Of course, he isn’t alone.

President Polk looted Northern Mexico of its land, resources, and people with the Mexican-American war.

President McKinley’s execution of the Spanish-American war was all about the looting of the Philippines, Hawaii, and the Pacific.

“Manifest Destiny” is America’s greatest looting ideology (along with white supremacy).

In America’s big book of looting, one must include the looting of black bodies as unpaid labor for slavery, along with looting of black women’s bodies through rape and ownership of their children as “property.” And you want to talk about theft from a convenience store and some broken windows. Take a look in the historic mirror.

Looting during the Atlanta Riots of 1906 and the destruction of Black Tulsa are but two more examples of white America’s long history with looking.

Want some more? The destruction of black churches and schools during Reconstruction, Jim Crow, and during the Civil Rights Movement, and even most recently the larger history of looting in the name of power and white supremacy.

Let us not forgot the looting of Japanese-American lands resulting from Alien Land laws and Internment; or the stripping of the land of black farmers. As a result of institutional racism and racial violence, lands owned by black farmers dropped from 15 million acres in 1920 to 4.2 million acres in 2007.

The looting is not just historical.

Rich white people are looting as you read this piece! Just look at the various kinds of looting that have taken place over the last 30 years: Savings and Loans bailouts; CEO golden parachutes; the looting of pension funds; During the Presidency of Barack Obama, 95% of the income gains have gone to the top One Percent. If that isn't "looting" we don't know what you call it!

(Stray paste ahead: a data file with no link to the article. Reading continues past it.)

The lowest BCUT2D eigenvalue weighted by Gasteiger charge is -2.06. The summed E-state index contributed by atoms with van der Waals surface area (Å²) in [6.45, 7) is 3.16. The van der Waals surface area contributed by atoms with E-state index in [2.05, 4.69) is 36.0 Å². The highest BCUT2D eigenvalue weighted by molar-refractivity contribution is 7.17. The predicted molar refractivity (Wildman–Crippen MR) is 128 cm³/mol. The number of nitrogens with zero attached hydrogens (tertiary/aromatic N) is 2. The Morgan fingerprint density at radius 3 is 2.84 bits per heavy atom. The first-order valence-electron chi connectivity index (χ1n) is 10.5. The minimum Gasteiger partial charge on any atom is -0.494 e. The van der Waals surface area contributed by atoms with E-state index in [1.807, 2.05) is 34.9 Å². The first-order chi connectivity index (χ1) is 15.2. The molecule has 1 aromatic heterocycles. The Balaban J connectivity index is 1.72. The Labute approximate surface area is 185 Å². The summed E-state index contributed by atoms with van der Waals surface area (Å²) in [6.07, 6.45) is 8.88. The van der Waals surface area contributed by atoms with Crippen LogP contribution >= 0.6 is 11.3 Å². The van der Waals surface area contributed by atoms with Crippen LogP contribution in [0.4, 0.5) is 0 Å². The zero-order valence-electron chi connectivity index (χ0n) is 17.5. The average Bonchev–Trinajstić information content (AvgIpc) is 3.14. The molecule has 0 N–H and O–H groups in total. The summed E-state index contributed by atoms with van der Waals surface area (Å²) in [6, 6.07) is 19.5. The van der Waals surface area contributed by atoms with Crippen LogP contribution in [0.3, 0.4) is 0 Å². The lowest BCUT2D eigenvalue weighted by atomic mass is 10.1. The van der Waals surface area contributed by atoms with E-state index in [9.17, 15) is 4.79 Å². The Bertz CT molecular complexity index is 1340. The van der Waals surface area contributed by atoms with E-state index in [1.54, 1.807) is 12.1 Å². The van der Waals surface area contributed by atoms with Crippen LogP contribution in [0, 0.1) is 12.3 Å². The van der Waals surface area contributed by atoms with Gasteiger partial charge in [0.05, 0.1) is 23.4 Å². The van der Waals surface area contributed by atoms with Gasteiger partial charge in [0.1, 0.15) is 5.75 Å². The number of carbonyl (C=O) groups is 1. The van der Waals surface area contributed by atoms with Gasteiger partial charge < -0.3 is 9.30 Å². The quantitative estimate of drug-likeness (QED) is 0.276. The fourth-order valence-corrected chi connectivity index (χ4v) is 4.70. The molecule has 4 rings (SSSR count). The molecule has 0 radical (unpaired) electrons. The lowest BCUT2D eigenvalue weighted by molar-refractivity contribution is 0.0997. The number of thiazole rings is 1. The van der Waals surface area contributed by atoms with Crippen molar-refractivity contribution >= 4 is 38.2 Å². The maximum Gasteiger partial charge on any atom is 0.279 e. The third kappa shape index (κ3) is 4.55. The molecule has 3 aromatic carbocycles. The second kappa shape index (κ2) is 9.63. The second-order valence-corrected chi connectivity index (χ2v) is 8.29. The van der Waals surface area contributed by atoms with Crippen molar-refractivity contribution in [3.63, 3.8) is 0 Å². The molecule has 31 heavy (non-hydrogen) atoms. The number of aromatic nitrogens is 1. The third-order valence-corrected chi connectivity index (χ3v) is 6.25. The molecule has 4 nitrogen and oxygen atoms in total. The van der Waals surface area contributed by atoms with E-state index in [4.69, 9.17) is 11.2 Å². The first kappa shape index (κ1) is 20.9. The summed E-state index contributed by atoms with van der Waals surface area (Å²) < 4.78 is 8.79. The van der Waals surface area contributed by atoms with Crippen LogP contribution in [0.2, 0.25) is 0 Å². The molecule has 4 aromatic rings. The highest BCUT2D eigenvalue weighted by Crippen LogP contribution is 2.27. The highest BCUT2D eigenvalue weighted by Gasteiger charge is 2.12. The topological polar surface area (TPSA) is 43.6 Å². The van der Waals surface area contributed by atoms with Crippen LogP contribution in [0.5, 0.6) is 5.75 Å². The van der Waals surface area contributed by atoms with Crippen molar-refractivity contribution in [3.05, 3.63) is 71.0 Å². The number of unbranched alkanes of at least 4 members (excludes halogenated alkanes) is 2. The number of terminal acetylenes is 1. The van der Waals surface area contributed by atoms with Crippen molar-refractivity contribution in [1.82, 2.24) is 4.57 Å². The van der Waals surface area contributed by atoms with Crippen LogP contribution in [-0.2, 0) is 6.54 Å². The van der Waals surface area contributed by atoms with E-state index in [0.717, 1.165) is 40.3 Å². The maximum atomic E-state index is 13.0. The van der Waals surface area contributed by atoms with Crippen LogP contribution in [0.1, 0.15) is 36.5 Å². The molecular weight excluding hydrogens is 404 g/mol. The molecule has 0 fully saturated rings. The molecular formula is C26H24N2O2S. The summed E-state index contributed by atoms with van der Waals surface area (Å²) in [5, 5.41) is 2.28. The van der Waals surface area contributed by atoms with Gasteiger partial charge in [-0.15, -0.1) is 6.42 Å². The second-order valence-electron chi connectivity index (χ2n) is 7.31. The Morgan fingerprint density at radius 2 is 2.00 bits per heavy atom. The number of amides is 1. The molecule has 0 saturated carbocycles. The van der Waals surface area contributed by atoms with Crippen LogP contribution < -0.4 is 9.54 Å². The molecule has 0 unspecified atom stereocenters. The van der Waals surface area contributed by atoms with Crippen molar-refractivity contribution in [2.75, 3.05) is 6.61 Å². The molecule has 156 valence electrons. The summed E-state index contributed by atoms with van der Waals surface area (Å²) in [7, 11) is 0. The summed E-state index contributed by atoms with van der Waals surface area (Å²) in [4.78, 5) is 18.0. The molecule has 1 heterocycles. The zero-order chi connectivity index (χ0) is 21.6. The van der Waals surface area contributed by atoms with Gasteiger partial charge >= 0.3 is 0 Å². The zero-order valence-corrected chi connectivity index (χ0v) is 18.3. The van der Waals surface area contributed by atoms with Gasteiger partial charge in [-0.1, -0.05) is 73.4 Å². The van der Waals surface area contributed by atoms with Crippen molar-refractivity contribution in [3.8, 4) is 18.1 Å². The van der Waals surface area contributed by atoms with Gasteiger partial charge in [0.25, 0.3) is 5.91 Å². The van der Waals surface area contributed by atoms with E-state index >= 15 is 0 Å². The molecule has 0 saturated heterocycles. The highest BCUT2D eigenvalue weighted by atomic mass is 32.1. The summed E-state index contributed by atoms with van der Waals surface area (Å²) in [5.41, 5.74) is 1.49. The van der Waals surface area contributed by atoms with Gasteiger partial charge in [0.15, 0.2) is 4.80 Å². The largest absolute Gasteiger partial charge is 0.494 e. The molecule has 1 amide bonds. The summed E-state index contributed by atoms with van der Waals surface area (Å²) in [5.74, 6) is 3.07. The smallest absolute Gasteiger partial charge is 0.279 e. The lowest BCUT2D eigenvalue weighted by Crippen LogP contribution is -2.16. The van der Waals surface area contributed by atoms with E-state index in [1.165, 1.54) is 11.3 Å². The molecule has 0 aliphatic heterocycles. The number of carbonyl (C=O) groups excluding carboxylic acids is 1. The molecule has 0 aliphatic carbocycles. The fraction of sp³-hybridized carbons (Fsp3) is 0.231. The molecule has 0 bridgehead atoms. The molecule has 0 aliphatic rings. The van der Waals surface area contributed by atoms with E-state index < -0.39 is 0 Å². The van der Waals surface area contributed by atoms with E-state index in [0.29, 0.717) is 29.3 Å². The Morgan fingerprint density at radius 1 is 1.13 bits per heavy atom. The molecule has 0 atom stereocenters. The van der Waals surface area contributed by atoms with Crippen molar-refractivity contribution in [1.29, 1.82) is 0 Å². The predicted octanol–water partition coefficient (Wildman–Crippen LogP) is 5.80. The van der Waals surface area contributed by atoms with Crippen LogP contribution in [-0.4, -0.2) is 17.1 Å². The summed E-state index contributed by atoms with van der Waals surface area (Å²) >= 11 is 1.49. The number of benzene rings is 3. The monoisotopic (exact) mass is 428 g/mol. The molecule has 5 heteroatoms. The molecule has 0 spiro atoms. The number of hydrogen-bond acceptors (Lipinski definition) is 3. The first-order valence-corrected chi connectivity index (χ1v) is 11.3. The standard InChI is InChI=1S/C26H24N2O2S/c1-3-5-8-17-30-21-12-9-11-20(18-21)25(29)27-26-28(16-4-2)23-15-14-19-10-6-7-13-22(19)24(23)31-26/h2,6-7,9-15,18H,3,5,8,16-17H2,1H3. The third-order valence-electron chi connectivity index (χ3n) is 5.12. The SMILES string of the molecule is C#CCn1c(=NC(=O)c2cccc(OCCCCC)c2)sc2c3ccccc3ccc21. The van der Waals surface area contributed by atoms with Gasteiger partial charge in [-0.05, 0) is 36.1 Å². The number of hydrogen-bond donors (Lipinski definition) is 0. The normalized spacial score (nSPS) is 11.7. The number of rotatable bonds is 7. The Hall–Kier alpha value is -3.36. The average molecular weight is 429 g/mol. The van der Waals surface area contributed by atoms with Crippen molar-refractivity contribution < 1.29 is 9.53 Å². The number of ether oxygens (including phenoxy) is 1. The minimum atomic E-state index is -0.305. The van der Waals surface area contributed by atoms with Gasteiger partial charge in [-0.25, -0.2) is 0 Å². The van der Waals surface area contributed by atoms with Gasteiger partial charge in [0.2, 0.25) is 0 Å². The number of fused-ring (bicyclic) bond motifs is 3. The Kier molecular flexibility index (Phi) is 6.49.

The subprime mortgage crisis, a.k.a the war on black wealth, has looted Black America of economic power. Black households lost a staggering 53 percent of its wealth between 2005 and 2009.

Gentrification is a form of looting. Black communities from Harlem to Brooklyn to Ferguson, Latino communities from the Mission District to East Los Angeles have been destroyed by gentrification. White developers got rich, while communities of color have been destroyed.

Municipal courts in places like Ferguson loot by extracting capital from poor people through fines for things like traffic tickets; civil forfeiture laws and the war drugs is more of the same. Just because it’s written into law, and reimagined as policy, doesn’t mean it isn’t violence, it isn’t theft, and it isn’t looting.

From conquest of indigenous lands to slavery, from economic plundering to the rioting that seems to follow sporting events, pumpkin’s festivals, and a Saturday night on a college campuses, the history of America, and more specifically white America, is one of looting.

Yet, this history is distinct from the Los Angeles uprising or the most recent expression of rage in Ferguson and other cities across the nation. One expressing frustration and “airing legitimate grievances” and the other … well, you know the history.


Stacey Patton is a senior enterprise reporter for The Chronicle of Higher Education and the author of That Mean Old Yesterday. Follow her on Twitter: @DrStaceyPatton.